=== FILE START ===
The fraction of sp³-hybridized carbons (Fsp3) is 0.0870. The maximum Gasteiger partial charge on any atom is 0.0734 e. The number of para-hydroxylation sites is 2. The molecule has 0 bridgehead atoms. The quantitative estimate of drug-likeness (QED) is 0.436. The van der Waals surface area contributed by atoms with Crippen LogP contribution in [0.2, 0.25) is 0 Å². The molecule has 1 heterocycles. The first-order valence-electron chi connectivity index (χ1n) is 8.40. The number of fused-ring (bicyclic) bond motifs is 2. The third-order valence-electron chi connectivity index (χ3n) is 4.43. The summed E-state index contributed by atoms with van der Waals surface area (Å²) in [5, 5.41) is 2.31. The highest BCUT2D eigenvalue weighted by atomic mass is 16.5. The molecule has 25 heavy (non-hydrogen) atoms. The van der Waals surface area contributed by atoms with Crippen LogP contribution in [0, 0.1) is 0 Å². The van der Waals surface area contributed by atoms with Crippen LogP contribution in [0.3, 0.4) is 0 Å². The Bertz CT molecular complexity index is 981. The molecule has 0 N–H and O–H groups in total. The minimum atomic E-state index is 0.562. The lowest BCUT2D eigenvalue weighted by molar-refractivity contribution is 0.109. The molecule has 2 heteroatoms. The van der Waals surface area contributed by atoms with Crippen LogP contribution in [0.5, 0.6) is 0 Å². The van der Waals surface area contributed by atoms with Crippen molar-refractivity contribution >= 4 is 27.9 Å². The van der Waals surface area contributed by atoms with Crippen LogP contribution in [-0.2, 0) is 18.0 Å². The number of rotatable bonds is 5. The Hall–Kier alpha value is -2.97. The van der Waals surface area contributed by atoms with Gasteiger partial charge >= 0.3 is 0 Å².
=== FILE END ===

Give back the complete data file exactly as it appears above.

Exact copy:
The fraction of sp³-hybridized carbons (Fsp3) is 0.0870. The maximum Gasteiger partial charge on any atom is 0.0734 e. The number of para-hydroxylation sites is 2. The molecule has 0 bridgehead atoms. The quantitative estimate of drug-likeness (QED) is 0.436. The van der Waals surface area contributed by atoms with Crippen LogP contribution in [0.2, 0.25) is 0 Å². The molecule has 1 heterocycles. The first-order valence-electron chi connectivity index (χ1n) is 8.40. The number of fused-ring (bicyclic) bond motifs is 2. The third-order valence-electron chi connectivity index (χ3n) is 4.43. The summed E-state index contributed by atoms with van der Waals surface area (Å²) in [5, 5.41) is 2.31. The highest BCUT2D eigenvalue weighted by atomic mass is 16.5. The molecule has 25 heavy (non-hydrogen) atoms. The van der Waals surface area contributed by atoms with Crippen LogP contribution in [0, 0.1) is 0 Å². The van der Waals surface area contributed by atoms with Crippen LogP contribution in [0.3, 0.4) is 0 Å². The Bertz CT molecular complexity index is 981. The molecule has 0 N–H and O–H groups in total. The minimum atomic E-state index is 0.562. The lowest BCUT2D eigenvalue weighted by molar-refractivity contribution is 0.109. The molecule has 2 heteroatoms. The van der Waals surface area contributed by atoms with Crippen LogP contribution in [0.5, 0.6) is 0 Å². The van der Waals surface area contributed by atoms with Crippen molar-refractivity contribution >= 4 is 27.9 Å². The van der Waals surface area contributed by atoms with Crippen LogP contribution in [-0.2, 0) is 18.0 Å². The number of rotatable bonds is 5. The Hall–Kier alpha value is -2.97. The van der Waals surface area contributed by atoms with Gasteiger partial charge >= 0.3 is 0 Å².